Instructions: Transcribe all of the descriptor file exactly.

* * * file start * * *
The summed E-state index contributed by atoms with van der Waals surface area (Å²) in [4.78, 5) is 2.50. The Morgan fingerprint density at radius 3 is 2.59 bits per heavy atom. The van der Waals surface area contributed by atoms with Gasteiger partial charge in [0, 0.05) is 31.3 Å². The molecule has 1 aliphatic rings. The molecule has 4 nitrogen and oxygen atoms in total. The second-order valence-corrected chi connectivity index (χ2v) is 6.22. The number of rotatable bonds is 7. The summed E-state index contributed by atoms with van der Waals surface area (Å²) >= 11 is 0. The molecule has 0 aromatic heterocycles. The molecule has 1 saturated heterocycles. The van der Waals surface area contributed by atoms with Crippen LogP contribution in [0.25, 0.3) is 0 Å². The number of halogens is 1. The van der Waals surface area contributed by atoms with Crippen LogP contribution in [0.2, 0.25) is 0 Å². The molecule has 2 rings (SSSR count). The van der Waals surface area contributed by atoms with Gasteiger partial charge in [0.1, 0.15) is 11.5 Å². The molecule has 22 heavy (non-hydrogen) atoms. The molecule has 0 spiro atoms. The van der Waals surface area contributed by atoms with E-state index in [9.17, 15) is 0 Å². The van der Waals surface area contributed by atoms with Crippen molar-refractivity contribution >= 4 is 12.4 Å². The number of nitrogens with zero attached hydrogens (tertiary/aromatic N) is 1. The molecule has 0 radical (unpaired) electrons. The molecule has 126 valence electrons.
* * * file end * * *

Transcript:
The summed E-state index contributed by atoms with van der Waals surface area (Å²) in [4.78, 5) is 2.50. The Morgan fingerprint density at radius 3 is 2.59 bits per heavy atom. The van der Waals surface area contributed by atoms with Gasteiger partial charge in [0, 0.05) is 31.3 Å². The molecule has 1 aliphatic rings. The molecule has 4 nitrogen and oxygen atoms in total. The second-order valence-corrected chi connectivity index (χ2v) is 6.22. The number of rotatable bonds is 7. The summed E-state index contributed by atoms with van der Waals surface area (Å²) >= 11 is 0. The molecule has 0 aromatic heterocycles. The molecule has 1 saturated heterocycles. The van der Waals surface area contributed by atoms with Crippen LogP contribution in [0.25, 0.3) is 0 Å². The number of halogens is 1. The van der Waals surface area contributed by atoms with Crippen LogP contribution in [0.2, 0.25) is 0 Å². The molecule has 2 rings (SSSR count). The van der Waals surface area contributed by atoms with Gasteiger partial charge in [0.1, 0.15) is 11.5 Å². The molecule has 22 heavy (non-hydrogen) atoms. The molecule has 0 spiro atoms. The van der Waals surface area contributed by atoms with E-state index in [9.17, 15) is 0 Å². The van der Waals surface area contributed by atoms with Crippen molar-refractivity contribution >= 4 is 12.4 Å². The number of nitrogens with zero attached hydrogens (tertiary/aromatic N) is 1. The molecule has 0 radical (unpaired) electrons. The molecule has 126 valence electrons.